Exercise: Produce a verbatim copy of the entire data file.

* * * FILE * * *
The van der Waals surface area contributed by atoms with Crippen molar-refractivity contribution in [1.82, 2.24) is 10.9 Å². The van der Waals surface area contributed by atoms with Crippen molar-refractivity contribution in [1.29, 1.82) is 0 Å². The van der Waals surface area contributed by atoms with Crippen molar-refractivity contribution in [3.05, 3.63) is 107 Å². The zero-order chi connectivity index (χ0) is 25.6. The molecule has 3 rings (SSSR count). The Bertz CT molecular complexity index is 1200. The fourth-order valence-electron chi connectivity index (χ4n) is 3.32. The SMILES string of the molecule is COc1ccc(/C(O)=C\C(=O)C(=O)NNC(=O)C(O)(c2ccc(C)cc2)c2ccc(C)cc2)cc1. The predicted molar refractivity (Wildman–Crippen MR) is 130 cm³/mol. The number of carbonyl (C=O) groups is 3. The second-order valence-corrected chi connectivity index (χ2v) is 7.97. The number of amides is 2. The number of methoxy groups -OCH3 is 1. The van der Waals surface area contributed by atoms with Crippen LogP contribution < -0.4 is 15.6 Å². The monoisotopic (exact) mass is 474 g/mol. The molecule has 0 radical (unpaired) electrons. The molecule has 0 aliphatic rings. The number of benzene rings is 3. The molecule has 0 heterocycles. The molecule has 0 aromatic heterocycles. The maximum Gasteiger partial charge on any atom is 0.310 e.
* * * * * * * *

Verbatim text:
The van der Waals surface area contributed by atoms with Crippen molar-refractivity contribution in [1.82, 2.24) is 10.9 Å². The van der Waals surface area contributed by atoms with Crippen molar-refractivity contribution in [1.29, 1.82) is 0 Å². The van der Waals surface area contributed by atoms with Crippen molar-refractivity contribution in [3.05, 3.63) is 107 Å². The zero-order chi connectivity index (χ0) is 25.6. The molecule has 3 rings (SSSR count). The Bertz CT molecular complexity index is 1200. The fourth-order valence-electron chi connectivity index (χ4n) is 3.32. The SMILES string of the molecule is COc1ccc(/C(O)=C\C(=O)C(=O)NNC(=O)C(O)(c2ccc(C)cc2)c2ccc(C)cc2)cc1. The predicted molar refractivity (Wildman–Crippen MR) is 130 cm³/mol. The number of carbonyl (C=O) groups is 3. The second-order valence-corrected chi connectivity index (χ2v) is 7.97. The number of amides is 2. The number of methoxy groups -OCH3 is 1. The van der Waals surface area contributed by atoms with Crippen LogP contribution < -0.4 is 15.6 Å². The monoisotopic (exact) mass is 474 g/mol. The molecule has 0 radical (unpaired) electrons. The molecule has 0 aliphatic rings. The number of benzene rings is 3. The molecule has 0 heterocycles. The molecule has 0 aromatic heterocycles. The maximum Gasteiger partial charge on any atom is 0.310 e.